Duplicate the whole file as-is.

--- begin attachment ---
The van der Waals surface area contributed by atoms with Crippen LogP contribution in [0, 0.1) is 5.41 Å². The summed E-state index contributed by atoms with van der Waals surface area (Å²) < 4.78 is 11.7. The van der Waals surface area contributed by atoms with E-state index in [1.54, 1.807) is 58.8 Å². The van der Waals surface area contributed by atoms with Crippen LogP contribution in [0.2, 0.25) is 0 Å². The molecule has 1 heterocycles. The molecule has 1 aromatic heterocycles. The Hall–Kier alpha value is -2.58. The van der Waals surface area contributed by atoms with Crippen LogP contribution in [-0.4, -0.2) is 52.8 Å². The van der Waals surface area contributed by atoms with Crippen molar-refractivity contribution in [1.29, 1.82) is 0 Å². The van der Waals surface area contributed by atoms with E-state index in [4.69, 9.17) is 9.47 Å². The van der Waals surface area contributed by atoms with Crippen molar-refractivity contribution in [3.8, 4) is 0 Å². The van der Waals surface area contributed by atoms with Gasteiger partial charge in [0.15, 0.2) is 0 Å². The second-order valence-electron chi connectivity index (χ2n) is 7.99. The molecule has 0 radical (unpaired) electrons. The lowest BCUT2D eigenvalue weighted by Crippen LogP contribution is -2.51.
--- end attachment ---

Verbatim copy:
The van der Waals surface area contributed by atoms with Crippen LogP contribution in [0, 0.1) is 5.41 Å². The summed E-state index contributed by atoms with van der Waals surface area (Å²) < 4.78 is 11.7. The van der Waals surface area contributed by atoms with E-state index in [1.54, 1.807) is 58.8 Å². The van der Waals surface area contributed by atoms with Crippen LogP contribution in [0.2, 0.25) is 0 Å². The molecule has 1 heterocycles. The molecule has 1 aromatic heterocycles. The Hall–Kier alpha value is -2.58. The van der Waals surface area contributed by atoms with Crippen LogP contribution in [-0.4, -0.2) is 52.8 Å². The van der Waals surface area contributed by atoms with Crippen molar-refractivity contribution in [1.29, 1.82) is 0 Å². The van der Waals surface area contributed by atoms with E-state index in [4.69, 9.17) is 9.47 Å². The van der Waals surface area contributed by atoms with Crippen molar-refractivity contribution in [3.8, 4) is 0 Å². The van der Waals surface area contributed by atoms with Gasteiger partial charge in [0.15, 0.2) is 0 Å². The second-order valence-electron chi connectivity index (χ2n) is 7.99. The molecule has 0 radical (unpaired) electrons. The lowest BCUT2D eigenvalue weighted by Crippen LogP contribution is -2.51.